The 144,000 – [A]nd with him 144,000 who had his name and his Father’s name written on their foreheads. And I heard a sound from heaven like the roar of rushing waters and like a loud peal of thunder. The sound I heard was like that of harpists playing their harps. And they sang a new song before the throne and before the four living creatures and the elders. No one could learn the song except the 144,000 who had been redeemed from the earth. (Revelation 14:1b -4, NIV 1984)
Their Identity – Given no information to the contrary, it seems reasonable to conclude that
this is the same group mentioned in Revelation 7:4–8, except that here they are in a later period of the Tribulation. Chronologically this vision anticipates the ultimate triumph of the 144,000 when Christ returns from heaven to earth. These 144,000 apparently live through the entire period (because they were sealed). Apart from the 144,000, many (“great multitude”) Jews and gentiles will turn to Christ in the end time and be martyred. But some will live to witness and welcome Christ at His return.(1) As noted previously, some believe that the 144,000 is not to be taken literally, but rather represents the full number of the people of God (Jews and gentiles) that survive the Great Tribulation.(2)
Names on Foreheads – The 144,000 have the name of the Lamb and God upon their foreheads as in Revelation 3:12 and 22:4, which provides protection for them (Revelation 9:4).(3) This special group of Jews was sealed by God before the seventh seal was opened, and now they are seen on Mount Zion with the Lord Jesus Christ. This contrasts with Revelation 13:16, where the followers of the anti-Christ receive his mark on their foreheads. A key point here is that God always has His faithful remnant (“who have not bowed down”), no matter how wicked and depraved the world may become.(4) At the time of the flood, there was Noah and his family. At Sodom and Gomorrah, there was Lot and his family. In the days of Elijah, the were the 7,000. When Cyrus was King of Persia, there was the remnant that returned from exile to rebuild the temple. Finally, in 1948, after nearly 2,000 years, Israel experienced its second Exodus and became a nation once more, possibly setting the stage for Christ’s return and the end of the age.
Sound (Voices) From Heaven – The Greek word for sound can also mean voice. The main point here appears to be the heavenly origin of the voices. Commentators suggest that these may be in part the voices of the redeemed saints from all nations now in Heaven (“the roar of rushing waters”), and in part be the voices of the Prophets of old (“like a loud peal of thunder”). Both groups join in Holy unison (“like that of harpists playing their harps”). Ezekiel also records hearing the sound of many waters in heaven (Ezekiel 1:24; 43:2).(5) Elsewhere, thunder was heard at Sinai (Exodus 19:16) by Moses and the Israelites. Ancient meteorology, as reflected in the apocryphal book of 1st Enoch, placed waters (for rain) and thunders in the heavens. Harps had been used by priests and Levites in the worship in the earthly temple. Thus, it is natural to expect them in heaven’s temple.(6)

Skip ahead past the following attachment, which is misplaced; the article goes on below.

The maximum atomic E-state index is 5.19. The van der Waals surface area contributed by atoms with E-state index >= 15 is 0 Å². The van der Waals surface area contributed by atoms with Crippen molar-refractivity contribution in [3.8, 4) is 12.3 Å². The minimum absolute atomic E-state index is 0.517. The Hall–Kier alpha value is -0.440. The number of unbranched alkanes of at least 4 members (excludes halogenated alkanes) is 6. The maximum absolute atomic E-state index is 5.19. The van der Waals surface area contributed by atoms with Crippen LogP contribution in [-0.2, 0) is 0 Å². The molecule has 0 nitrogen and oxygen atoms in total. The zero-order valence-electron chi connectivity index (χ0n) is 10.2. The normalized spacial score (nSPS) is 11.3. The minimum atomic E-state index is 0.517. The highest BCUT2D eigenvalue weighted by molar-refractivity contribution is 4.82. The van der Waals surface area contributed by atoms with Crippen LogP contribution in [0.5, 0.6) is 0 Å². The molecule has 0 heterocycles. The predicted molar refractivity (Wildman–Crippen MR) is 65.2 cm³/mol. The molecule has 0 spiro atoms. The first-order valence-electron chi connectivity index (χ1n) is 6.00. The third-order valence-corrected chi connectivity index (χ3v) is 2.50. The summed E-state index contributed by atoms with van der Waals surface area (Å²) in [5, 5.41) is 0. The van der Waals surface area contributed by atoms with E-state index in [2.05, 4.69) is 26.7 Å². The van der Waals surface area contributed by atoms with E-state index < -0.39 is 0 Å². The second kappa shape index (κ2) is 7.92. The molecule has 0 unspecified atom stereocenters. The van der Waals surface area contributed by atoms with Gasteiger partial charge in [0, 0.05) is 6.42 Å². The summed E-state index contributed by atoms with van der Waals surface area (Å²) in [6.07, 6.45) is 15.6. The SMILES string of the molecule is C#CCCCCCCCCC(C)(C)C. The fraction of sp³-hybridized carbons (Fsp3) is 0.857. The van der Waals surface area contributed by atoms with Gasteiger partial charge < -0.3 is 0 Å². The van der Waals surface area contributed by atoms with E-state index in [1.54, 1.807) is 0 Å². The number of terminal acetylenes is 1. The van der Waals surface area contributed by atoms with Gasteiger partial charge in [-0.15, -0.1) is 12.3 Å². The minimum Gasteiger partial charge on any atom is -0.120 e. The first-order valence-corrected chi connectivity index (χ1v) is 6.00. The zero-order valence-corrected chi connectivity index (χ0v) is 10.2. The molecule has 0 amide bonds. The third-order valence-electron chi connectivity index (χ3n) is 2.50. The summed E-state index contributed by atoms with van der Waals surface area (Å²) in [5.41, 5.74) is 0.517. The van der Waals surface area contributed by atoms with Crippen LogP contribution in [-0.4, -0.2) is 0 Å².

A New Song – Only the redeemed (in Heaven) and the 144,000 (on Mount Zion) could sing the new song. It could be a song praising God and the Lamb for their redemption,(7) or a song of victory after the conflict with the dragon, beast, and false prophet. It had never been sung before because the Kingdom of Christ on earth had been usurped, and the conflict to win it back had not yet been fought. Now it is sung in anticipation of His blood-bought Kingdom for His saints. Not even the angels can learn the song, for they have not experienced salvation or what it is to have “come out of the great tribulation, and washed their robes white in the blood of the Lamb” (Revelation 7:14).(8)
Up Next – Description of the 144,000.
- Walvoord, John F. (1985). Revelation. In J. F. Walvoord & R. B. Zuck (Eds.), The Bible Knowledge Commentary: An Exposition of the Scriptures (Vol. 2, pp. 963–964). Wheaton, IL: Victor Books.
- Sloan, R. B. (1998). The Revelation. In D. S. Dockery (Ed.), Holman concise Bible commentary (p. 676). Nashville, TN: Broadman & Holman Publishers.
- Robertson, A. T. (1933). Word Pictures in the New Testament (Re 14:1). Nashville, TN: Broadman Press.
- Wiersbe, W. W. (1996). The Bible exposition commentary (Vol. 2, p. 607). Wheaton, IL: Victor Books.
- Lange, J. P., Schaff, P., Moore, E., Craven, E. R., & Woods, J. H. (2008). A commentary on the Holy Scriptures: Revelation (p. 284). Bellingham, WA: Logos Bible Software.
- Keener, C. S. (1993). The IVP Bible background commentary: New Testament (Re 14:2). Downers Grove, IL: InterVarsity Press.
- Barry, J. D., Heiser, M. S., Custis, M., Mangum, D., & Whitehead, M. M. (2012). Faithlife Study Bible (Re 14:3). Bellingham, WA: Logos Bible Software.
- Jamieson, R., Fausset, A. R., & Brown, D. (1997). Commentary Critical and Explanatory on the Whole Bible (Vol. 2, p. 585). Oak Harbor, WA: Logos Research Systems, Inc.
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